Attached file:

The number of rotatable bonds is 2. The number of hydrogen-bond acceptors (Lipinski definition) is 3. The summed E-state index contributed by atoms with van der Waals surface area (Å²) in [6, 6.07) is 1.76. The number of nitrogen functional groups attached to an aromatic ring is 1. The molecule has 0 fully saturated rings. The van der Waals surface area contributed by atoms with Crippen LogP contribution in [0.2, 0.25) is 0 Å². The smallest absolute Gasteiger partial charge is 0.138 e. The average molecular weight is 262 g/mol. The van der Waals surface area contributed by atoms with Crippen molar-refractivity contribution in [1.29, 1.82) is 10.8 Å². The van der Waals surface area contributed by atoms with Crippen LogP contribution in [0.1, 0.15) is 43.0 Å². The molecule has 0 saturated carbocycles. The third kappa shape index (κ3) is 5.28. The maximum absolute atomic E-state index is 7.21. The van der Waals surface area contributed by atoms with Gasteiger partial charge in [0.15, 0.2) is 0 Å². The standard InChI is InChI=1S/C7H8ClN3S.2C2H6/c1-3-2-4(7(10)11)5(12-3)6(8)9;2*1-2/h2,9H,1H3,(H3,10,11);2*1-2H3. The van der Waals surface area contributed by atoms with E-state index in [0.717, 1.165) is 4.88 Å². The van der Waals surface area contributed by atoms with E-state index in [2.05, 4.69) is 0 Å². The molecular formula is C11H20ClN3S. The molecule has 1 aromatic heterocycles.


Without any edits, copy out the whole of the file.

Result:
The number of rotatable bonds is 2. The number of hydrogen-bond acceptors (Lipinski definition) is 3. The summed E-state index contributed by atoms with van der Waals surface area (Å²) in [6, 6.07) is 1.76. The number of nitrogen functional groups attached to an aromatic ring is 1. The molecule has 0 fully saturated rings. The van der Waals surface area contributed by atoms with Crippen LogP contribution in [0.2, 0.25) is 0 Å². The smallest absolute Gasteiger partial charge is 0.138 e. The average molecular weight is 262 g/mol. The van der Waals surface area contributed by atoms with Crippen molar-refractivity contribution in [1.29, 1.82) is 10.8 Å². The van der Waals surface area contributed by atoms with Crippen LogP contribution in [0.1, 0.15) is 43.0 Å². The molecule has 0 saturated carbocycles. The third kappa shape index (κ3) is 5.28. The maximum absolute atomic E-state index is 7.21. The van der Waals surface area contributed by atoms with Gasteiger partial charge in [0.15, 0.2) is 0 Å². The standard InChI is InChI=1S/C7H8ClN3S.2C2H6/c1-3-2-4(7(10)11)5(12-3)6(8)9;2*1-2/h2,9H,1H3,(H3,10,11);2*1-2H3. The van der Waals surface area contributed by atoms with E-state index in [0.717, 1.165) is 4.88 Å². The van der Waals surface area contributed by atoms with E-state index in [2.05, 4.69) is 0 Å². The molecular formula is C11H20ClN3S. The molecule has 1 aromatic heterocycles.